Disturbing' Undercover Probe Found TSA Screeners Missing Many Test Weapons


Homeland Security investigators found that, more than 70 percent of the time, undercover officers were able to get through TSA checkpoints with mock knives, guns and explosives, the House Homeland Security Committee was told Wednesday.

An undercover operation revealed TSA screenings at airports fail most of the time.

According to an unreleased and classified report, recent undercover tests conducted by the Department of Homeland Security at several US airport security checkpoints found that the federally employed screeners and their equipment failed to identify risky materials more than half of the time, unnamed sources tell ABC News. In that test, operatives successfully smuggled both fake weapons and fake explosives through airport security.

The Transportation Security Administration said it agrees with the report and is committed to Department of Homeland Security recommendations, though are no specifics on what those entail.

This high threat is why the new test results, finding "vulnerabilities" in TSA screening, some say, are alarming.

ABC News first reported inspectors' findings and while the exact rate of failure has not yet been released to the public, when asked if the number was somewhere around 80 percent, an unnamed source replied, "You are in the ballpark".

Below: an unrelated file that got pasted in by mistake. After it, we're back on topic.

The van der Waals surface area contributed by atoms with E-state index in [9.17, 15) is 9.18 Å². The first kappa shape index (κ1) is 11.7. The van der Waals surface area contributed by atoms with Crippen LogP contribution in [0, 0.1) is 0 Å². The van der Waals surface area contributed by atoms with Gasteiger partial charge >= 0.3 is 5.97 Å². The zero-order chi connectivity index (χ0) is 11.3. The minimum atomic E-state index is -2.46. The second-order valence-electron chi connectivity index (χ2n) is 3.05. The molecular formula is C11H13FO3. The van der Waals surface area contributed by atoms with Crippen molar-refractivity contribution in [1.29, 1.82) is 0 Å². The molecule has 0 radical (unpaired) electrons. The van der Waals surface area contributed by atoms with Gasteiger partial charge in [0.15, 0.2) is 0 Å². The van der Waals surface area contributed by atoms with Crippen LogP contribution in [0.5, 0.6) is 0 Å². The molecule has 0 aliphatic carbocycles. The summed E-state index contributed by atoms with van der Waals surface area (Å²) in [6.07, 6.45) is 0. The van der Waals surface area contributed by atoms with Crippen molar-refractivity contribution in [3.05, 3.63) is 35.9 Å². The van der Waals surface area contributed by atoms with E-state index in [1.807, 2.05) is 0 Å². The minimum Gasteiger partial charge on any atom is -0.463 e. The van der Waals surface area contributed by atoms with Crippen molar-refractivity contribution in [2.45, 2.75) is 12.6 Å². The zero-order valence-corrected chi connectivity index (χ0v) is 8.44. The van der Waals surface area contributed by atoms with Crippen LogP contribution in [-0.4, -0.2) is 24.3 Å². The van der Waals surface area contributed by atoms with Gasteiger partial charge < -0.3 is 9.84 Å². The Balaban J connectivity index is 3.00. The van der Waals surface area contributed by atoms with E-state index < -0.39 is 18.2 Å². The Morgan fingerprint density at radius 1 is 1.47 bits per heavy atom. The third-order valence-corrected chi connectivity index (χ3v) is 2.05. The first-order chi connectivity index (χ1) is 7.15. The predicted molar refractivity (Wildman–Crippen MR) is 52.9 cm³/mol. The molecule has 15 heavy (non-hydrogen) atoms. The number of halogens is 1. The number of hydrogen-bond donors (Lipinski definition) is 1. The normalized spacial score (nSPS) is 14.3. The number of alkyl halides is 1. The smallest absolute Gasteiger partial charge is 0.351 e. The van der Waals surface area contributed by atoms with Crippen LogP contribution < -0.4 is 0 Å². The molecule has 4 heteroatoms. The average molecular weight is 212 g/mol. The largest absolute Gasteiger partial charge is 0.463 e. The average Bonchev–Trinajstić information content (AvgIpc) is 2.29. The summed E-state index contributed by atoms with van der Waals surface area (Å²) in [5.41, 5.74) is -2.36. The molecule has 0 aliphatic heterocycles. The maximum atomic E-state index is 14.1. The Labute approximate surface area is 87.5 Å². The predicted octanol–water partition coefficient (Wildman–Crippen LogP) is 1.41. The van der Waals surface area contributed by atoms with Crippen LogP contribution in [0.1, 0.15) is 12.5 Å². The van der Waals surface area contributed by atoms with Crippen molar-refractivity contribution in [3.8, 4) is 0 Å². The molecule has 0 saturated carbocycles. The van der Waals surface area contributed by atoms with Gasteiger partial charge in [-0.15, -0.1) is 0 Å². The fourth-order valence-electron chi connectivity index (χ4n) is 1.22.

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Screeners did not detect 95 percent of test items in that investigation.

"We found that briefing disturbing", House Homeland Security Committee Chair Michael McCaul (R-TX) said following the hearing, the Atlanta Journal-Constitution reports. The DHS recommendations are classified.

"We take the OIG's findings very seriously and are implementing measures that will improve screening effectiveness at checkpoints", said TSA Administrator David Pekoske in a statement.

Pekoske said TSA continues to embrace developments in technology, including use of CT scanners that provide a three-dimensional image in the Phoenix and Boston airports.

US President Donald Trump sent a letter to Congress on Monday requesting $5.9 billion in new funding for the Pentagon while reiterating a plea for $1.6 billion in new funding for the border wall, Government Executive reports.